On June 22, 2011, the Securities and Exchange Commission (the “SEC”) adopted new rules and rule amendments under the Investment Advisers Act of 1940 (the “Advisers Act”) in order to give effect to provisions of Title IV of the Dodd- Frank Wall Street Reform and Consumer Protection Act (the “Dodd-Frank Act”). The SEC’s adopting release can be found here: http://www.sec.gov/rules/final/2011/ia-3221.pdf The new rules reallocate regulatory responsibility between the SEC and the states by increasing the statutory threshold for registration with the SEC, require advisers to many hedge funds and other private funds to register with the SEC as a result of the Dodd-Frank Act’s elimination of the Advisers Act Section 203(b)(3) “fewer-than-15 clients” exemption, establish new exemptions from SEC registration, implement reporting requirements for certain exempt advisers, and change Form ADV to allow for increased oversight of advisers required to register with the SEC.


Transition to State Registration for Mid- Sized Advisers

Under new Advisers Act Rule 203A-5, midsized advisers (those with $25-100 million in assets under management) must register with their state securities authorities rather than with the SEC. All advisers currently registered with the SEC must file an amendment to Form ADV by March 30, 2012 that will identify those advisers no longer eligible to remain SEC registered. These advisers will then be required to withdraw their SEC registrations by June 28, 2012. Further, after July 21, 2011, all new midsized applicants for registration must register with their state securities authorities instead of the SEC.

The SEC has also changed the manner in which assets under management are calculated to determine eligibility for registration with the SEC or state securities authorities. Under the new provisions, assets under management include any portfolio over which an investment adviser exercises continuous and regular supervisory services whether the assets are family, proprietary, assets of foreign clients, or managed without receiving compensation. In the case of a private fund, any uncalled capital commitments must be included in the calculation. Finally, advisers must utilize the market value of private fund assets or the fair value of private fund assets where the market value is unavailable.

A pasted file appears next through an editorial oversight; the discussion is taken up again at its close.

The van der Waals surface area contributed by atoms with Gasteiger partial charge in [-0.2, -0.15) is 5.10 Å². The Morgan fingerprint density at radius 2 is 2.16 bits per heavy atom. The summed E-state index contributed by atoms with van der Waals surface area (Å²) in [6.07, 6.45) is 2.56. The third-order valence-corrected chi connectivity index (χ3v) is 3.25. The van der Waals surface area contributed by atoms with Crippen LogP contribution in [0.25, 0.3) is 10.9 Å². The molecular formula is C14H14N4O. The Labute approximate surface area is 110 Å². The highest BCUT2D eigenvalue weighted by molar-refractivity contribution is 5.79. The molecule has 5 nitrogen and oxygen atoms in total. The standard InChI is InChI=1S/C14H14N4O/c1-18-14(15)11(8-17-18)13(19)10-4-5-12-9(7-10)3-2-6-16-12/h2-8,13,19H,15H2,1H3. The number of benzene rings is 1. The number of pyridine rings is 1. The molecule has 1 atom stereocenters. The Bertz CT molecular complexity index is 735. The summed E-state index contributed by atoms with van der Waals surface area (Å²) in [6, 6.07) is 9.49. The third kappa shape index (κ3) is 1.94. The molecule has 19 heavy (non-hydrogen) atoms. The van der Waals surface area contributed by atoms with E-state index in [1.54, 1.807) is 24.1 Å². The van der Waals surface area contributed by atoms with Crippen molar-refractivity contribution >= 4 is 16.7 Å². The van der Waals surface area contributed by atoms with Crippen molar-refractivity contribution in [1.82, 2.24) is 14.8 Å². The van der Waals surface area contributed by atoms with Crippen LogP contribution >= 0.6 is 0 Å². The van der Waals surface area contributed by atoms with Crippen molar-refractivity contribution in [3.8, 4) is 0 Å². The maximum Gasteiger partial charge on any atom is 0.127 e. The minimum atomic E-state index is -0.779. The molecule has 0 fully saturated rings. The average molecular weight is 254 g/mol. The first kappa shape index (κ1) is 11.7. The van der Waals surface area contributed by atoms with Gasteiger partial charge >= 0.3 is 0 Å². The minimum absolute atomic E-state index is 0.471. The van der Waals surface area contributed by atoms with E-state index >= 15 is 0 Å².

To prevent an adviser from switching frequently between state and SEC registration as the value of its assets under management changes, Advisers Act Rule 203A-1 currently has a buffer of $25-30 million that allows advisers in that range to remain regulated by the states. In light of the increased threshold, the new rule provides for a buffer of $90-110 million.

Exemptions from the Prohibition on Registration with the SEC

The SEC has adopted rule amendments to address three of the current exemptions in Advisers Act Rule 203A-2 from the prohibition on SEC registration. First, the exemption in Advisers Act Rule 203A-2(a) permitting SEC registration for nationally recognized statistical rating organizations (“NRSROs”) has been eliminated in light of earlier changes in the law taking some NRSROs out of the definition of “investment adviser.” Second, new Advisers Act Rule 203A-2(a) (formerly Rule 203A-2(b)), exempting pension consultants, has been amended to increase the minimum value of plan assets required to rely on the exemption from $50 million to $200 million. Third, the number of states required in the multi-state adviser exemption in Advisers Act Rule 203A-2(d) has been lowered from 30 states to 15. Finally, because the streamlined instructions to Form ADV will allow for a uniform calculation of assets under management, the SEC has rescinded Advisers Act Rule 203A-4, which previously provided a safe harbor from SEC enforcement actions if an investment adviser registered with its state securities authorities due to a reasonable belief that insufficient assets under management prohibited it from registering with the SEC.

Elimination of the Fewer-than-15-Clients Exemption

Title IV of the Dodd-Frank Act eliminated the Advisers Act Section 203(b)(3) exemption allowing advisers with fewer than 15 clients to avoid registration with the SEC. The elimination of this exemption will affect many advisers to hedge and other private funds because former law counted each fund as a client rather than each investor in a fund. The exemption of Advisers Act Section 203(b)(3) allowed many advisers to remain outside the purview of SEC regulatory oversight. As of March 30, 2012, these advisers will be required to register with the SEC. The SEC has recommended that all applications for registration be filed by February 14, 2012 to ensure compliance with the March 30, 2012 deadline.